Front Cover
University Press, 1896 - Anthropology - 442 pages
1 Review

What people are saying - Write a review

We haven't found any reviews in the usual places.

Other editions - View all

Common terms and phrases

Popular passages

Page 264 - We must necessarily infer that the development of the Negro and White proceeds on different lines. While with the latter the volume of the brain grows with the expansion of the brain-pan, in the former the growth of the brain is on the contrary arrested by the premature closing of the cranial sutures and lateral pressure of the frontal bone2.
Page 158 - ... we are entitled to draw confidently the CONCLUSION that all human races are of one species and one family.
Page 29 - In order to understand the existence of rudimentary organs, we have only to suppose that a former progenitor possessed the parts in question in a perfect state, and that under changed habits of life they became greatly reduced, either from simple disuse, or through the natural selection of those individuals which were least encumbered •with a superfluous part, aided by the other means previously indicated.
Page 349 - Their mental characteristics are likewise very distinct; chiefly as it would appear in their emotional, but partly in their intellectual faculties. Every one who has had the opportunity of comparison must have been struck with the contrast between the taciturn, even morose, aborigines of South America and the light-hearted, talkative negroes.
Page 281 - Strait islands, and domain past most of the smaller groups in East Malaysia as far west as Flores inclusive. But in prehistoric times it must have MELANESIAN OF NIFELOLE I. also included the whole of Polynesia, as far as Easter Island in the extreme east, Hawaii and New Zealand in the extreme north and south. This is inferred from the fact that " there are probably few if any of the islands of the Pacific in which it [the Papuan element] does not form some factor in the composite character of the...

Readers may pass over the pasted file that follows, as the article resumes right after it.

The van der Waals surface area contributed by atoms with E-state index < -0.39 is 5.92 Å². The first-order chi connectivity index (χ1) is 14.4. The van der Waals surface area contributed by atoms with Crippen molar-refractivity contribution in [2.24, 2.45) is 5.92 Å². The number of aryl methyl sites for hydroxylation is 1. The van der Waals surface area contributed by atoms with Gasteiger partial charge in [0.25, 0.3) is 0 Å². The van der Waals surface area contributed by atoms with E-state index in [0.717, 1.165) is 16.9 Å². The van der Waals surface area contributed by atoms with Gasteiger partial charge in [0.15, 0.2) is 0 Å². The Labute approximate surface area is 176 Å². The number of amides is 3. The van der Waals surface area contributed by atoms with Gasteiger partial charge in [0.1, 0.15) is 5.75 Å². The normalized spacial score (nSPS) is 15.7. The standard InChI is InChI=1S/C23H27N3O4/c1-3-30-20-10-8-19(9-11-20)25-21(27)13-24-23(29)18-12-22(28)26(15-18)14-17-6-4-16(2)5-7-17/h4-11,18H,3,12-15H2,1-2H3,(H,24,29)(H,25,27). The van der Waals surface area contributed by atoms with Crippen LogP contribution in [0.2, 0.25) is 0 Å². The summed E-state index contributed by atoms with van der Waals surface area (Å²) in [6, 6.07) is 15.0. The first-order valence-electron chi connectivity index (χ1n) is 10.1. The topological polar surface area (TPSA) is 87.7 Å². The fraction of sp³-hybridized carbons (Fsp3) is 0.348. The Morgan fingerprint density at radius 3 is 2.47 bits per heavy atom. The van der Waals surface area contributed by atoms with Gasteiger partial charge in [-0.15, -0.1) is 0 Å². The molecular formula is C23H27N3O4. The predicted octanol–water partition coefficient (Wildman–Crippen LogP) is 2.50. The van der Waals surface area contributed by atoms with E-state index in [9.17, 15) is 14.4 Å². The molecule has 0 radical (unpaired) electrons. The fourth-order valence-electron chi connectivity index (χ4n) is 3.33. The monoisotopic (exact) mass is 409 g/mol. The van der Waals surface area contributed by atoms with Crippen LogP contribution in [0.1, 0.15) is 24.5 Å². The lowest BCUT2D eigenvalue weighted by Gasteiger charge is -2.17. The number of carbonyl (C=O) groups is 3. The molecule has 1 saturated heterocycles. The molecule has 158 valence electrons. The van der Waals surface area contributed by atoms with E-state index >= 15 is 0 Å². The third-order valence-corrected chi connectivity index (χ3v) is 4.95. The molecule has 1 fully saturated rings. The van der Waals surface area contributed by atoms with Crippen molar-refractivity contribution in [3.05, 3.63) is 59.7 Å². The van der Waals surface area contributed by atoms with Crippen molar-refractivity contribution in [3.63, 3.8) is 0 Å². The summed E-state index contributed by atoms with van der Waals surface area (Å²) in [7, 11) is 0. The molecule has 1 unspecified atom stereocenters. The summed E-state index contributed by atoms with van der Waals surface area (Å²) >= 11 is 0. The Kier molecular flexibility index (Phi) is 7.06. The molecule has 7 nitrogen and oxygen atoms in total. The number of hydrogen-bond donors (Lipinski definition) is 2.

Page 288 - But they differ from all other Negro or Negroid races in the character of the hair, which is neither woolly nor frizzly, but at most bushy, curly or wavy, thick, black, and like the beard (often well developed) of somewhat coarse texture2. The explanation, suggested amongst others by Flower and Lydekker, is that they are probably not a homogeneous group at all, as supposed by Huxley, but a cross between two already formed stocks. Thus Australia may have been " originally peopled with frizzly-haired...
Page 378 - The almost simultaneous researches of Prof. Sayce and of Prof. Petrie in the Nile Valley thus complement each other. They attest in the whole of that region the presence at a remote epoch of Hamitic Ethiopians and Libyans, and explain the juxtaposition of these two peoples in the Second Book of Chronicles, where it is asked, " Were not the Ethiopians and the Lubim a huge host, with very many chariots and horsemen ?
Page 97 - Here there were the remains of the two great periods of the Stone Age, the last of which continued down till the discovery and colonization of the country by Europeans. The weapons and other objects of the latter period were the most abundant, and occurred in the valley; the ruder...
Page 220 - It is, however, quite open to any one adopting the Negro, Mongolian, and Caucasian as primary divisions, to place the Americans apart as a fourth. Now that the high antiquity of man in America, perhaps as high as that which he has in Europe, has been discovered, the puzzling problem, from which part of the Old World the people of America have sprung, has lost its significance. It is quite as likely that the people of Asia may have been derived from America as the reverse.
Page 95 - Curr, who has examined a great many of these "ovens," states that "neither stone arrow-heads nor fragments of pottery are found in them" (The Australian Race, in. p. 677). But the "stone-circles" mentioned in Chambers' Monuments of Unrecorded Ages as "numerous in Victoria," have no existence; "there are no such circles, and never were" (Smyth, np 235). On the other hand vast numbers of stone implements (hatchets, knives, adzes, scrapers, pounders, points, &c.), made of diorite, basalt, quartzite,...

Bibliographic information